The winners were chosen by 500 musicians and music industry veterans, and this year the hall included -- but not very heavily -- an Internet poll of fans music fans.
Who's not in? Plenty of people more talented and meaningful than a few of the musicians who are.
Here then are five musical acts and the categories under which they could justify their nomination:
BEST ARTIST STANDING ON A BEACH WHILE A HORSE RIDES BY... AT NIGHT
Linda Ronstadt. Haven't seen the Hasten Down The Wind cover? Look in any record stash of anyone over 55. It's there. By the way, that album is worth $38 now. She was the premier woman singer in the '70s -- at one point the highest paid, too. Critics say much of her career wasn't about "rock." Now that disco is considered "rock," that should be the end of that excuse. Her 11 Grammys, if you're keeping score at home, is 11 more than ABBA. Her career mostly ended after she was booed off the stage for her "unpatriotic" remarks (she endorsed Fahrenheit 9/11). If the R&R HOF committee were the Nobel Prize committee, she'd be in by now.
BEST USE OF PUNCTUATION
It doesn't matter to us that Hüsker Dü -- did we mention the Minnesota roots? -- wasn't a commercial success. Introduced a new sound era. Also should get in just for Turn On The News.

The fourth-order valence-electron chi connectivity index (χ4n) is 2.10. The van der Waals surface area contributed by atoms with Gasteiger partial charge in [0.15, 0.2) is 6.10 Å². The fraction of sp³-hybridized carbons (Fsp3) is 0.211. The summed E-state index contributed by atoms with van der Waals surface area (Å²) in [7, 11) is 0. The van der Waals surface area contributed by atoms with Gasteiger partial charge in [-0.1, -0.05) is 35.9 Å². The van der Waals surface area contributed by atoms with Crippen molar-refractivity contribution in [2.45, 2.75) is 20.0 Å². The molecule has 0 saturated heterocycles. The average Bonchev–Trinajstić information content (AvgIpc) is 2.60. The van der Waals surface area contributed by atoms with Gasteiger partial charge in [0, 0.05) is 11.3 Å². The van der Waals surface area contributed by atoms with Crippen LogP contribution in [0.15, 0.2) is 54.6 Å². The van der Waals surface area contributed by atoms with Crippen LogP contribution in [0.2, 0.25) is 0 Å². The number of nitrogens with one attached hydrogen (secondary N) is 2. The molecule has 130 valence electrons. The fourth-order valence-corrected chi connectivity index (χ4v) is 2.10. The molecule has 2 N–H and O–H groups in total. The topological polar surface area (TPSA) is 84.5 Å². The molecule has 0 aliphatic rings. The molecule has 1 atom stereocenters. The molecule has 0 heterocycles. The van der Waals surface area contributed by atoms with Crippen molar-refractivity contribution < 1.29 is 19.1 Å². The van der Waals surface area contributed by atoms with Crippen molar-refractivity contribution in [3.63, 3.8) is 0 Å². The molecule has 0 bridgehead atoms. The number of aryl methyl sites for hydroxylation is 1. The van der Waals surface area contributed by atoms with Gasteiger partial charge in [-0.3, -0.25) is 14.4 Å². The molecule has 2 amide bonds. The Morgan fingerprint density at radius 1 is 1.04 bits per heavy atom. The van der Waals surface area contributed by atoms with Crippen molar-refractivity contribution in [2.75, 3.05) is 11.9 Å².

KISS. Laugh if you will, but pure musical ability is only part of Rock 'n Roll. It's theater. KISS was great theater. And name me one other musical group that can make State Fair attendees dress up. Can also make it in the "But The Dave Clark 5 Is In" category.
BEST ARTIST WHO CREATED A DANCE
Chubby Checker. The Twist was Rock 'n Roll. You couldn't have American Bandstand or Hullabaloo or Shindig (if you don't know what those are, I don't know you) without the Twist and Chubby Checker was the Twist. So if the Twist was Rock 'n Roll and Chubby Checker was the twist, simple grad standards math reveals that Chubby Checker was Rock 'n Roll. He's 71 now. There's some more math the nominating committee should do.
BEST USE OF "DO DO DO DO DO DO and LA LA LA LA LA" WHEN THERE ARE NO WORDS TO SING
In their time there were two killer bands. The Eagles and America. Even today, people get the two bands mixed up. For every hit The Eagles had, America had one, too. The Eagles were inducted in 1998. America is still playing, and even today people are moved to tears by the sheer beauty of a lyric that includes, " There were plants and birds and rocks and things." The test of greatness? Go listen to any classic rock station and just wait a bit. If you're my age, by the third recognizable note, you're back in high school trying to work up the courage to ask Becky Slater to the junior prom. They won't get in, they say, because the critics didn't like them. Well, la la la la la la la la de dah.
Your nominees below. Don't forget the categories
See also: Not In Hall of Fame